Ha(r)ve(y) Yourself a Merry Little Murder
Though the murder mystery angle is certainly the main plot, Loeb and Sale wonderfully dig through how each character responds to the situation. Carmine Falcone reacts emotionally when someone close to him is murdered, proving even the man called “Gotham City’s untouchable crime lord” can be hurt. Harvey, as the body count rises, becomes more invested in the case, his motives torn between his correct behavior as DA and his personal hatred for “The Roman.” Batman investigates all the angles, studying evidence, and hoping it doesn’t point him in the directions he perceives. What’s he to do when men he trusts reveal their darker sides?
Harvey’s involvement, specifically, is threaded throughout the entire series. Aside from Batman, he’s the story’s most important character. He serves as a foil of sorts for Batman–while our vigilante works outside the law to get results, Harvey struggles with the confining limitations of that same law. Investigations seem to get him nowhere; his house is bombed; he’s mugged; a court case against Bruce Wayne ends with Bruce being cleared by the jury. Harvey becomes more dismissive of his lawful tactics as the series progresses, sneering derisively at a system that seemingly favors the rich and powerful.
Like Batman, Harvey is a torn man, thrown into a chaotic world. Harvey wants the Roman to fall like the empire he’s named after, but the D.A.’s “take no prisoners” approach makes him few friends and starts alienating the allies he does possess. His story is clearly a descent, a cautionary tale. When the systems intended to uphold justice fail us, where do we turn? How do we respond? Harvey responds to a seemingly unfair, two-faced system by turning his back.
Loeb presents Batman’s mission as a counterpoint to Harvey’s methods. “I made a promise to my parents,” Bruce says, “that I would rid the city of the evil that took their lives” The memory of his mother and father, their legacies and their loss, form the crux of who Batman is. Hate drives Harvey; hope drives Bruce. Bruce looks at the world’s unfairness, accepts it as real, and fights despite injustice. He may never actually eradicate Gotham of evil (why tell a Batman story if he could?), but he hopes for a safer city. Batman may even bend the rules as he deems necessary–he and Harvey, early in the series, burn a warehouse filled with unlaundered money–but he plants himself behind moral lines he refuses to cross.
More Treats than Tricks
Justice and identity become intertwined. In the hunt for a masked killer, the false faces our characters wear slowly dissolve. Loeb and Sale present the story as a standard murder mystery that deepens the further it goes on. Like an (occasionally good) M. Night Shyamalan film, the duo saves their twists and revelations for late in the game. As you follow this haunting holiday whodunnit, you find meaning beyond the story. How are we to tackle injustice? Do we wage war within the systems presented, unstable and faulty as they may be? Do we move outside the systems, redrawing the lines of what’s “fair” and “just” to incorporate a larger meaning behind justice… or to fit in our own opinions? And what do our thoughts, discussions, and actions regarding justice say about our character?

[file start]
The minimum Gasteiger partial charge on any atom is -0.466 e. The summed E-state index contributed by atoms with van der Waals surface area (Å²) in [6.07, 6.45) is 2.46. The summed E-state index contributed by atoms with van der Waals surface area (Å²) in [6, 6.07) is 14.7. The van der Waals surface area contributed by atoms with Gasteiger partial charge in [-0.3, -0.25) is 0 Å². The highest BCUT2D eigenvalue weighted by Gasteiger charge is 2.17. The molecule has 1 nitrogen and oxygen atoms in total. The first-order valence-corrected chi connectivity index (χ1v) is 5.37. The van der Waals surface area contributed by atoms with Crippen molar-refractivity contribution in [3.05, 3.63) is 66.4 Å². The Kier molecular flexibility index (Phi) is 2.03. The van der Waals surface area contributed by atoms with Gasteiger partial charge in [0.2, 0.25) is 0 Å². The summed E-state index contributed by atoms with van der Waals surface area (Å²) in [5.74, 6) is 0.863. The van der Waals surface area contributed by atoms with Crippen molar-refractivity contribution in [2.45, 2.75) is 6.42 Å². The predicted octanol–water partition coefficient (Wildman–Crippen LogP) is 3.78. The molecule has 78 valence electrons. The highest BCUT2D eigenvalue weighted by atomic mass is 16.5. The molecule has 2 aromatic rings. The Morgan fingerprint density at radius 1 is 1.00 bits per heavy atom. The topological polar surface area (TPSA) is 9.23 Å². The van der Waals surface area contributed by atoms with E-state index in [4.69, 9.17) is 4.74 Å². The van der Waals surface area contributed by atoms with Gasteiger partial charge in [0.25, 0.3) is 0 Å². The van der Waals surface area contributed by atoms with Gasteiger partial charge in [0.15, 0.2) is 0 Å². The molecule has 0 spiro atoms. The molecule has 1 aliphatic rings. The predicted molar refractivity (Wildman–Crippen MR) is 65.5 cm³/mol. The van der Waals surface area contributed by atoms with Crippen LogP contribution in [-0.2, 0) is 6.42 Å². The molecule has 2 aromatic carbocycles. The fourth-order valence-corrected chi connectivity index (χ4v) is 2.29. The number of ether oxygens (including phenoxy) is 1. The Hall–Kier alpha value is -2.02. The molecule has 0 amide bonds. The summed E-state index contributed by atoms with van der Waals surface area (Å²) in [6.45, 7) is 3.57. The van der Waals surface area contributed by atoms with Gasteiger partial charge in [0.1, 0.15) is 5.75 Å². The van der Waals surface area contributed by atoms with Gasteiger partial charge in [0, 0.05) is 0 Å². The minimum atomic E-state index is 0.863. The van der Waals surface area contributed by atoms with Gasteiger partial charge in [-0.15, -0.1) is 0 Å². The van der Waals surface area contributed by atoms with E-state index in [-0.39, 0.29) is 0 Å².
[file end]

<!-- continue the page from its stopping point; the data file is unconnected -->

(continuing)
Loeb and Sale don’t necessarily blur the line between “just” and “unjust”–clearly, a themed serial killer who steals life and ruins everyone else’s Christmas dinners and Easter egg hunts gets a huge thumbs down. Even Batman, staunch defender that he is, faces a stern Commissioner Gordon when the officer discovers the Caped Crusader has omitted some pertinent information to the case. Yet Batman, despite his faults, believes in a Gotham where children don’t have to worry about their parents getting murdered in alleyways. Not a perfect Gotham, but a better Gotham.
Harvey’s approach sounds nice, on paper. When evil flourishes, we want to act. A sense of justice–to still the disquiet in our souls towards evil–permeates each of us. It’s an often painful recognition that our world is imperfect. And, yeah, it’d be nice if we could all just put on costumes and become superhero trick-or-treaters like Batman. No more penguin-themed, cat-themed, puzzle-themed supervillains. But, like Harvey, we can become confused when distinguishing real justice from personal vendettas. We can act, but we must act correctly. Even King David, writing in the Psalms about his many enemies, recognized God’s hand in delivering him. He couldn’t save himself. He needed Someone else to provide justice.
I know Halloween has drifted from its religious origins. I know it’s, generally, not a “holiday” we celebrate with days off from work or family get-togethers. But if you’re looking for a new tradition for October 31st, you could have worse hobbies than sitting down with Loeb and Sale’s magnum opus. It’s chilling and thrilling, and despite some blood spilling, The Long Halloween is a conundrum-coated narrative filled with a fantastically philosophical flavor.
+ Witty narration
+ Fast-paced mystery
+ Stellar backgrounds and detailed character designs
+ Engaging perspectives on justice and identity
The Bottom Line
Jeph Loeb and Tim Sale create an unparalleled Batman classic with this 90s series, crafting a wonderful murder mystery that packs in fantastic characterization and moral quandaries to mull over.